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2014 NCAAF Dream Team Defense

Here is the second and last part of the NCAAF Dream Team series. Let’s take a look at the best players in the defensive side of the ball. (First Part Here)

Note: In this depth chart, the positions covered will be: 2 DT: 2 DE: 3 LB : 2 CB: 2 S

NCAA Football Dream Team Defense

DT/DE Leonard Williams, USC: Leonard Williams is a versatile and disruptive DT/DE of the USC Trojans. Already projected to be a top 5 pick of the 2015 NFL Draft, the 6’5 290 pound beast will hope to build off of a season in which he racked up 5 sacks and 12.5 TFL. He was an Associated Press third-team All-American, despite suffering from a shoulder injury that he said kept him at only “65 to 70 percent” all season. Offensive lineman will want to quit if he is at 100 percent.

DT Michael Bennett, Ohio State: An effective penetrator, Bennett has good quickness and initial get-off. Even as a DT having to face double teams every play, the Buckeye still managed to chase down the quarterback 7 times in 2013. No one saw this coming as Bennett was at the spot with expectations being to free up players like Ryan Shazier to get into the backfield. Well, Bennett can get in the backfield on his own, which makes him one of the most dominant players along the defensive line anywhere in college football. 

Honorable Mention: Robert Nkemdiche, Ole Miss


DE Cedric Reed, Texas: At 6’6, Cedric Reed of the Texas Longhorns is one of the tallest defensive ends in college football. Reed broke through last season with 10 sacks and 16.5 tackles for loss. Although he doesn’t possess that kind of quickness that Dion Jordan has, he holds up very well at the point of attack and can create separation with his long arms. Many people will question if Reed is even a top five defensive end, but his potential ceiling is endless which will end up surprising fans in 2014.

DE Vic Beasley, Clemson: Vic Beasley of the Clemson Tigers may be the most electrifying pass rusher this upcoming season. As a pure edge rusher, the First Team All-American is very fast and explosive off of the ball. He can be pushed around against the run, but his athleticism is hard to match. Leading the team in sacks (13) and tackles for loss (28.5), Beasley is what you call a “difference maker.” Watch out Aldon Smith.

Honorable Mention: Shilique Calhoun, Michigan State


LB/RB Myles Jack, UCLA: Myles Jack may be the most advertised defensive player this off-season. He reminds fans of a defensive Johnny Manziel. Jack, like Manziel, exceeded expectations his freshman year,  and now in his sophomore season, Jack has the makings of one of the most dominant defenders in the game. Specializing in stopping the run, the UCLA Bruin had 77 tackles with 2 INT and 1 FF. Jack also plays some RB, but UCLA knows that his future is on defense.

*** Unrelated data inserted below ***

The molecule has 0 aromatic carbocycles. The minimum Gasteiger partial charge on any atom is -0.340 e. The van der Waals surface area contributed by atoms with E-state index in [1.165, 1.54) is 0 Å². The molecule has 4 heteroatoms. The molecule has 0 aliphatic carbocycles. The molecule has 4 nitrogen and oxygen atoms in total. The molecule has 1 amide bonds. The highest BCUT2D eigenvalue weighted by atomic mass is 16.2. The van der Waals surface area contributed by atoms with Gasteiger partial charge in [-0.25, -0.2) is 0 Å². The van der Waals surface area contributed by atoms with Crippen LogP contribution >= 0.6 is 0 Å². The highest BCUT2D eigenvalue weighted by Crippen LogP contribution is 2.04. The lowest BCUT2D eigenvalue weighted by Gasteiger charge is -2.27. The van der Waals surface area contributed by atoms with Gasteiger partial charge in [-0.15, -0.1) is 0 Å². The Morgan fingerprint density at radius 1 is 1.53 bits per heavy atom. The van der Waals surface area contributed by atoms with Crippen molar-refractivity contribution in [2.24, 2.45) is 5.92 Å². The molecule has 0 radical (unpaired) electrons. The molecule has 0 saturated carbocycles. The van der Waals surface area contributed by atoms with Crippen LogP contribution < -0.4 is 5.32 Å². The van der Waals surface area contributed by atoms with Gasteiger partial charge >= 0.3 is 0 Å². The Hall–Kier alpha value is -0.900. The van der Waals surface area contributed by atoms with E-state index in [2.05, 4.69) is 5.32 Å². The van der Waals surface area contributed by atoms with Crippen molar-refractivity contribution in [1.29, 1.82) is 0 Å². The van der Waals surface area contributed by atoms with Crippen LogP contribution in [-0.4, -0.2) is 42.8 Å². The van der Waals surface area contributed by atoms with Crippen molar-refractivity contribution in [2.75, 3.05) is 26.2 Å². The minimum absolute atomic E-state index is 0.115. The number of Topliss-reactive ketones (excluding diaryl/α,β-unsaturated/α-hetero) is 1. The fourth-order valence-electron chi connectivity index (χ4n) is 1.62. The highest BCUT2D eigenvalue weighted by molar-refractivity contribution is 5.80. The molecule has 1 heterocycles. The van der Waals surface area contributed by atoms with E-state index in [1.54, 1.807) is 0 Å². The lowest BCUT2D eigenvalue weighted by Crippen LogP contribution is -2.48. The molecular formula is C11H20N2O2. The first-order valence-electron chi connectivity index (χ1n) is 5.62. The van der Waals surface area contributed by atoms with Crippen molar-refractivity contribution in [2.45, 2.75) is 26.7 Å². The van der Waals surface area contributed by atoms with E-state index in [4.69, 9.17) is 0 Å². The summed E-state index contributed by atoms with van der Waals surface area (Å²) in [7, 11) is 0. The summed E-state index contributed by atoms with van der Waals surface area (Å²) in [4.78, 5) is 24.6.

LB/DE Randy Gregory, Nebraska: Randy Gregory of the Nebraska Huskies is considered a DE by some, OLB by others. At either position, Gregory was an obvious choice for the NCAAF Defensive Dream Team. Gregory was a dominant pass rusher from his spot, leading the conference in sacks (10.5) and ranking among the league leaders in tackles for loss (19). The National Sophomore Defensive Player of the Year returns in 2014 to anchor the Nebraska defensive front and is expected to contend for some of the highest conference and national honors.

LB Eric Striker, Oklahoma: Standing at 6’0 and weighing in at 220 pounds, Eric Stirker is not very big. He will not scare offensive tackles with his physical attributes, but his play on the field surely will. Striker is a quick and relentless outside linebacker for the Oklahoma Sooners. It was only his sophomore season and he has just started to adjust to the college atmosphere, so he should come back this season as a better football player. His stats do not seem “Dream Team Worthy” (6.5 sacks), but Striker often finds himself pressuring the quarterback every passing play. A nuclear bomb waiting to explode is what Eric Striker is, which is why he is on this list.

Honorable Mention: Steve Edmond, Texas/ Denzel Perryman, Miami


CB Ifo Ekpre-Olomu, OregonIfo Ekpre-Olumu of the Oregon Ducks leads a team that is one of the best this upcoming season. It is hard to grade cornerbacks because most of them specialize in one category. Not Olumu. He can do it all. From man-to-man coverage, zone coverage, run defense, and even rushing the passer, Olumu is an all-around corner.

CB P.J. Williams, FSUThe 2014 BCS Championship MVP has learned from some of the best in CFB. Terrence Brooks, Lamarcus Joyner, and Xavier Rhodes are some of the cornerbacks that has played with Williams. Here is what Mel Kiper Jr, arguably the most respected sports analyst in football, had to say: “Outstanding instincts. The thing that jumps out to me first about Williams is how quickly he diagnoses and attacks the play in front of him, whether it’s a receiver with a ball in his hands after a short catch, or a running back in the flat.”

Honorable Mention: Vernon Hargreaves III, Florida


S Chris Hackett, TCU: With Jason Verrett leaving the TCU Horned Frogs due to the draft, Chris Hackett will try to stitch together a secondary that was one of the best last season. If you watch TCU games, you will often find number one where the ball is. Hackett had 88 tackles, the second most on the team.

S Landon Collins, Alabama: When will a member of the Crimson Tide show up? When will a player from one of the best, if not the best, organization in college football be on this “NCAAF Dream Team?” Here is Landon Collins of the Alabama Crimson Tide. Collins is physical, and his best football is played against the run. He has sure tackling skills, and also played with a man named Ha Ha Clinton Dix, who was drafted in the first round of the 2014 NFL Draft. Collins may be pound for pound the best defender in college football. 


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